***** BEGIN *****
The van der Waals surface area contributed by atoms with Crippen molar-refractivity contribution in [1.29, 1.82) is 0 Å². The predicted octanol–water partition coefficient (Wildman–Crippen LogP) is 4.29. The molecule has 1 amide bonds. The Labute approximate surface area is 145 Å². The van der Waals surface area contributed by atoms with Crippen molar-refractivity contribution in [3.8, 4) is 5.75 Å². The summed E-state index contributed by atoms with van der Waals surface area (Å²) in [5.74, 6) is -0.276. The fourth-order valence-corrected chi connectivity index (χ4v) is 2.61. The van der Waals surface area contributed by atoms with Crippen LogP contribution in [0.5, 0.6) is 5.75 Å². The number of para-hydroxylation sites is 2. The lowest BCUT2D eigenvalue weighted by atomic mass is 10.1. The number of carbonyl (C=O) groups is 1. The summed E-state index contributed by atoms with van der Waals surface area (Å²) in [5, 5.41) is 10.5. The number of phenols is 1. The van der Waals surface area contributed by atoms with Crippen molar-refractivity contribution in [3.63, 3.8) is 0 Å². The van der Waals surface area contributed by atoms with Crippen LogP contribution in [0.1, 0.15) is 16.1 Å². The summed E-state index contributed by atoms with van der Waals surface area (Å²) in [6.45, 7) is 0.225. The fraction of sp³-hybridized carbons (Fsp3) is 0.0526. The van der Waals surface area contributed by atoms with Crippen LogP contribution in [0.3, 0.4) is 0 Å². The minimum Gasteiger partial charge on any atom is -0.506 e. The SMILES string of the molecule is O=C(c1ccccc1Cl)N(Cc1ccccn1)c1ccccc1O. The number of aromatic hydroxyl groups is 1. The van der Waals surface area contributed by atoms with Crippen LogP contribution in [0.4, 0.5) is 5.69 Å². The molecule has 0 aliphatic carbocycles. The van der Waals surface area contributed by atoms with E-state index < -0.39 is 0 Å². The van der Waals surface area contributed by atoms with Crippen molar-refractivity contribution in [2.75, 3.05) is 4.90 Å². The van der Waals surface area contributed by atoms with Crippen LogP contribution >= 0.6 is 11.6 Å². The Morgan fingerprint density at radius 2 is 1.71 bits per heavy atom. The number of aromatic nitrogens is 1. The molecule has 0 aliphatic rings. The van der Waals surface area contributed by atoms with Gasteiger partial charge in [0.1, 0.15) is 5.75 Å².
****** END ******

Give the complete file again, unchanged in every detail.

The van der Waals surface area contributed by atoms with Crippen molar-refractivity contribution in [1.29, 1.82) is 0 Å². The predicted octanol–water partition coefficient (Wildman–Crippen LogP) is 4.29. The molecule has 1 amide bonds. The Labute approximate surface area is 145 Å². The van der Waals surface area contributed by atoms with Crippen molar-refractivity contribution in [3.8, 4) is 5.75 Å². The summed E-state index contributed by atoms with van der Waals surface area (Å²) in [5.74, 6) is -0.276. The fourth-order valence-corrected chi connectivity index (χ4v) is 2.61. The van der Waals surface area contributed by atoms with Crippen LogP contribution in [0.5, 0.6) is 5.75 Å². The number of para-hydroxylation sites is 2. The lowest BCUT2D eigenvalue weighted by atomic mass is 10.1. The number of carbonyl (C=O) groups is 1. The summed E-state index contributed by atoms with van der Waals surface area (Å²) in [5, 5.41) is 10.5. The number of phenols is 1. The van der Waals surface area contributed by atoms with Crippen molar-refractivity contribution in [3.63, 3.8) is 0 Å². The van der Waals surface area contributed by atoms with Crippen LogP contribution in [0.1, 0.15) is 16.1 Å². The summed E-state index contributed by atoms with van der Waals surface area (Å²) in [6.45, 7) is 0.225. The fraction of sp³-hybridized carbons (Fsp3) is 0.0526. The van der Waals surface area contributed by atoms with Crippen LogP contribution in [0.3, 0.4) is 0 Å². The minimum Gasteiger partial charge on any atom is -0.506 e. The SMILES string of the molecule is O=C(c1ccccc1Cl)N(Cc1ccccn1)c1ccccc1O. The number of aromatic hydroxyl groups is 1. The van der Waals surface area contributed by atoms with Crippen LogP contribution in [0.4, 0.5) is 5.69 Å². The molecule has 0 aliphatic carbocycles. The van der Waals surface area contributed by atoms with E-state index < -0.39 is 0 Å². The van der Waals surface area contributed by atoms with Crippen molar-refractivity contribution in [2.75, 3.05) is 4.90 Å². The van der Waals surface area contributed by atoms with Crippen LogP contribution >= 0.6 is 11.6 Å². The Morgan fingerprint density at radius 2 is 1.71 bits per heavy atom. The number of aromatic nitrogens is 1. The molecule has 0 aliphatic rings. The van der Waals surface area contributed by atoms with Gasteiger partial charge in [0.1, 0.15) is 5.75 Å².